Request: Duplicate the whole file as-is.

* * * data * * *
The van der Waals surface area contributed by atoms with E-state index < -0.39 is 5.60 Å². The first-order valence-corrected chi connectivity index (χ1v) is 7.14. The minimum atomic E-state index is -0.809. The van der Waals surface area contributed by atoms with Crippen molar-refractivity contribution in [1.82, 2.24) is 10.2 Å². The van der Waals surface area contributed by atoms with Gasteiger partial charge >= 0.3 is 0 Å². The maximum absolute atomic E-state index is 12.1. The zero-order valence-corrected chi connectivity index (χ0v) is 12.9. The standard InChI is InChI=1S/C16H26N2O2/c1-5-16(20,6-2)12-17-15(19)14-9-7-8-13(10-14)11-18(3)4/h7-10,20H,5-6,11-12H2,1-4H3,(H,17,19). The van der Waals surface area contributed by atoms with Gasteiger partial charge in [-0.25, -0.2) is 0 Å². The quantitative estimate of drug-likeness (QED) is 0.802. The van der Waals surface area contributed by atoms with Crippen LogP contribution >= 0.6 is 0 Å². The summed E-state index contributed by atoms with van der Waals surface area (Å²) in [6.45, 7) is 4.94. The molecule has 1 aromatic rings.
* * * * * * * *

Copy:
The van der Waals surface area contributed by atoms with E-state index < -0.39 is 5.60 Å². The first-order valence-corrected chi connectivity index (χ1v) is 7.14. The minimum atomic E-state index is -0.809. The van der Waals surface area contributed by atoms with Crippen molar-refractivity contribution in [1.82, 2.24) is 10.2 Å². The van der Waals surface area contributed by atoms with Gasteiger partial charge >= 0.3 is 0 Å². The maximum absolute atomic E-state index is 12.1. The zero-order valence-corrected chi connectivity index (χ0v) is 12.9. The standard InChI is InChI=1S/C16H26N2O2/c1-5-16(20,6-2)12-17-15(19)14-9-7-8-13(10-14)11-18(3)4/h7-10,20H,5-6,11-12H2,1-4H3,(H,17,19). The van der Waals surface area contributed by atoms with Gasteiger partial charge in [-0.25, -0.2) is 0 Å². The quantitative estimate of drug-likeness (QED) is 0.802. The van der Waals surface area contributed by atoms with Crippen LogP contribution >= 0.6 is 0 Å². The summed E-state index contributed by atoms with van der Waals surface area (Å²) in [6.45, 7) is 4.94. The molecule has 1 aromatic rings.